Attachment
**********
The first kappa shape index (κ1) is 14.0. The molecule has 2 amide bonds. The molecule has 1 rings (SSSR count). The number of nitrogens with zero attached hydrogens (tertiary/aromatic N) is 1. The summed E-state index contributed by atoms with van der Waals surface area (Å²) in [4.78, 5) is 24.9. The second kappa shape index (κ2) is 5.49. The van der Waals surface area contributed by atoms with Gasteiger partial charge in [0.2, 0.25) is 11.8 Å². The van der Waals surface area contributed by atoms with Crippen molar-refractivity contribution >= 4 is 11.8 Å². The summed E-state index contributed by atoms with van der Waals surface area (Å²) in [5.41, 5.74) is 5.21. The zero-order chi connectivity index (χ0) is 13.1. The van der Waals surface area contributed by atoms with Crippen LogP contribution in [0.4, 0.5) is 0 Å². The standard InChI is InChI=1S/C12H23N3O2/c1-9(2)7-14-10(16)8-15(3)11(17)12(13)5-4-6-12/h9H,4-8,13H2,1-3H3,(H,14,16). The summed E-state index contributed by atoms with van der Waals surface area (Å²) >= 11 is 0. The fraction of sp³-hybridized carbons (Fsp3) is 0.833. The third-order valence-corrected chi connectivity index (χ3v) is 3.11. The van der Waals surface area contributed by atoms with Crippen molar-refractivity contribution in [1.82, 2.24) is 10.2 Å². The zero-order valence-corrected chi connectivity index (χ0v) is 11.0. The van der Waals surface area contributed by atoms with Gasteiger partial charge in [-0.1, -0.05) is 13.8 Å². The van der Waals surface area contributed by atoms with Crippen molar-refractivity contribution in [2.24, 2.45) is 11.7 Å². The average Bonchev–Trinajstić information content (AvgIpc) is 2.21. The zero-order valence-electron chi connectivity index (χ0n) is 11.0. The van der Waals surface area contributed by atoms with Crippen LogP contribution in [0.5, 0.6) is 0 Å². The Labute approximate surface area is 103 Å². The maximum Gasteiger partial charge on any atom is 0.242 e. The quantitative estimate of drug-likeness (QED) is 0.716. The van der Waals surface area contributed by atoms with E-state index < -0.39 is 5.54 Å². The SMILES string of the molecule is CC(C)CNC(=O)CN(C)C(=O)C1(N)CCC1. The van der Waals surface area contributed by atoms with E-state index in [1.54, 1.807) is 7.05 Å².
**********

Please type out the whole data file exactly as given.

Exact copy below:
The first kappa shape index (κ1) is 14.0. The molecule has 2 amide bonds. The molecule has 1 rings (SSSR count). The number of nitrogens with zero attached hydrogens (tertiary/aromatic N) is 1. The summed E-state index contributed by atoms with van der Waals surface area (Å²) in [4.78, 5) is 24.9. The second kappa shape index (κ2) is 5.49. The van der Waals surface area contributed by atoms with Gasteiger partial charge in [0.2, 0.25) is 11.8 Å². The van der Waals surface area contributed by atoms with Crippen molar-refractivity contribution >= 4 is 11.8 Å². The summed E-state index contributed by atoms with van der Waals surface area (Å²) in [5.41, 5.74) is 5.21. The zero-order chi connectivity index (χ0) is 13.1. The van der Waals surface area contributed by atoms with Crippen LogP contribution in [0.4, 0.5) is 0 Å². The standard InChI is InChI=1S/C12H23N3O2/c1-9(2)7-14-10(16)8-15(3)11(17)12(13)5-4-6-12/h9H,4-8,13H2,1-3H3,(H,14,16). The summed E-state index contributed by atoms with van der Waals surface area (Å²) >= 11 is 0. The fraction of sp³-hybridized carbons (Fsp3) is 0.833. The third-order valence-corrected chi connectivity index (χ3v) is 3.11. The van der Waals surface area contributed by atoms with Crippen molar-refractivity contribution in [1.82, 2.24) is 10.2 Å². The zero-order valence-corrected chi connectivity index (χ0v) is 11.0. The van der Waals surface area contributed by atoms with Gasteiger partial charge in [-0.1, -0.05) is 13.8 Å². The van der Waals surface area contributed by atoms with Crippen molar-refractivity contribution in [2.24, 2.45) is 11.7 Å². The average Bonchev–Trinajstić information content (AvgIpc) is 2.21. The zero-order valence-electron chi connectivity index (χ0n) is 11.0. The van der Waals surface area contributed by atoms with Crippen LogP contribution in [0.5, 0.6) is 0 Å². The Labute approximate surface area is 103 Å². The maximum Gasteiger partial charge on any atom is 0.242 e. The quantitative estimate of drug-likeness (QED) is 0.716. The van der Waals surface area contributed by atoms with E-state index < -0.39 is 5.54 Å². The SMILES string of the molecule is CC(C)CNC(=O)CN(C)C(=O)C1(N)CCC1. The van der Waals surface area contributed by atoms with E-state index in [1.54, 1.807) is 7.05 Å².